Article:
WASHINGTON — Crypto currencies pose a threat to U.S. sanctions and the dollar’s dominant role in the global economy, the Treasury said this week, and the U.S. has to adopt more safeguards to protect national security.
One of the biggest threats arising from new forms of electronic money, U.S. officials say, is that they could weaken sanctions on countries, companies and individuals the U.S. seeks to punish. The U.S. has more than 9,000 sanctions in place.
“The advent of crypto currencies makes it harder for sanctions to be effective,” deputy U.S. Treasury Secretary Wally Adeyemo told a Senate committee at a hearing this week. His testimony coincided with a Treasury report on how crypto could undermine sanctions.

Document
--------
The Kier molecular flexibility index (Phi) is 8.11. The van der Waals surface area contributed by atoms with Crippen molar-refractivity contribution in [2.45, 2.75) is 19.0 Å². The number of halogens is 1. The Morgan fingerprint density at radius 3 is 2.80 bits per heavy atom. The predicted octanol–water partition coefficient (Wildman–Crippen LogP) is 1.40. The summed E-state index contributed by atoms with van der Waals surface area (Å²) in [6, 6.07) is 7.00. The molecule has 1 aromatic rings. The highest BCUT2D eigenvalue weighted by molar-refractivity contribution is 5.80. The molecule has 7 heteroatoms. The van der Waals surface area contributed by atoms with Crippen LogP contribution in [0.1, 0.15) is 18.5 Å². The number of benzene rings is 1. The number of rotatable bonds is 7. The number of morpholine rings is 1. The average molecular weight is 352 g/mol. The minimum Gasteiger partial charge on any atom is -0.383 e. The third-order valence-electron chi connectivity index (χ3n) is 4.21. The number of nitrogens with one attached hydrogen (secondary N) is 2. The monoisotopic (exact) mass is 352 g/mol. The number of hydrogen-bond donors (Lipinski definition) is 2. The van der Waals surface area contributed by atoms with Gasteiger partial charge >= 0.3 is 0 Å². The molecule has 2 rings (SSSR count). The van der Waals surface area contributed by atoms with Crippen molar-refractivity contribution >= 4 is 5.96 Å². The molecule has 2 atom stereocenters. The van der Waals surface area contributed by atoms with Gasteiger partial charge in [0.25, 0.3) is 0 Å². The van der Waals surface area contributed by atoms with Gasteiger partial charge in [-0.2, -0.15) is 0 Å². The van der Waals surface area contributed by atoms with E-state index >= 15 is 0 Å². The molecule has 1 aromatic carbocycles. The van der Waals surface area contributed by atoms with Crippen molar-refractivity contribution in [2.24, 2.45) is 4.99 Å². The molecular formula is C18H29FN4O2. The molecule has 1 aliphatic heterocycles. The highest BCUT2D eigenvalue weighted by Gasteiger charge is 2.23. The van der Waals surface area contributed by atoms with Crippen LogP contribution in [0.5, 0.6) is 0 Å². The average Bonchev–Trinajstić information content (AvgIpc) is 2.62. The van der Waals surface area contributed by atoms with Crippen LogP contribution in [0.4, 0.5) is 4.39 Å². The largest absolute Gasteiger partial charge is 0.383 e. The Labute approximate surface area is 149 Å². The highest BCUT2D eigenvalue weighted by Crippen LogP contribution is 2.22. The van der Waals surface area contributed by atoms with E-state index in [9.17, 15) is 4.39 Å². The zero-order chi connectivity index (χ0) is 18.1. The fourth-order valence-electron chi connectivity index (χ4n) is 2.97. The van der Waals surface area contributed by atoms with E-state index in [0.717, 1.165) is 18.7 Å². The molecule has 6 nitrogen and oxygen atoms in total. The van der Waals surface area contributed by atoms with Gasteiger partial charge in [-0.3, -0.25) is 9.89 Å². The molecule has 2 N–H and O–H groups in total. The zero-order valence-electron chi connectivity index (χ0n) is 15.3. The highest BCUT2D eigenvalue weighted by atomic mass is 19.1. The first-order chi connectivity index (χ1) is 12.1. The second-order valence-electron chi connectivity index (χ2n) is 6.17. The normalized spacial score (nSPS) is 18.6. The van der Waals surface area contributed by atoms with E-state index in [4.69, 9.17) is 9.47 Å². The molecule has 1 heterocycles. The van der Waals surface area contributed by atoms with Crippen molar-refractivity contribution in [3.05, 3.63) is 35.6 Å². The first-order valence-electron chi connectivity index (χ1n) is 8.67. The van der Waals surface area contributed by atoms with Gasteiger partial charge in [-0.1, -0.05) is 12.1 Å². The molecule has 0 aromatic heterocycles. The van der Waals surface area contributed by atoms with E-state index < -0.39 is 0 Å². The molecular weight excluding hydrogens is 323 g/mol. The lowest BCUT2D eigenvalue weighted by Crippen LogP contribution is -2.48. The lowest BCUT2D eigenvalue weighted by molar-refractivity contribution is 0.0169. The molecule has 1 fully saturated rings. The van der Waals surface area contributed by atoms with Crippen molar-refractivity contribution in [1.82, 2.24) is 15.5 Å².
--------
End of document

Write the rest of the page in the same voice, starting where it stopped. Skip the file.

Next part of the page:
Another worry: Digital currencies such as Bitcoin BTCUSD, +3.94% enable individuals and groups to engage in cybercrimes and circumvent the traditional dollar-based financial system to cover their tracks.
Take the growing spate of so-called ransomware attacks. Cybercriminals are hacking into large computer systems and demanding ransom payments from the victims in untraceable crypto currencies.
Just this week, the large TV station owner Sinclair Broadcast Group SBGI, +2.81% was hit by a large ransomware attack that temporarily took some of its 185 stations off the air. And during the summer, a devastating ransomware attack on Colonial Pipeline caused widespread gasoline shortages in the Southeast.
Ransomware groups have collected hundreds of millions of dollars through crypto payments, Adeyemo noted.
Digital currencies have seen their popularity surge in the past several years. Americans and others across the world have rushed to get in on crypto. Digital coins aren’t tied to central banks and users contend transactions are more secure.
A Senate crypto-currency hearing on Tuesday was aimed at trying to figure out way...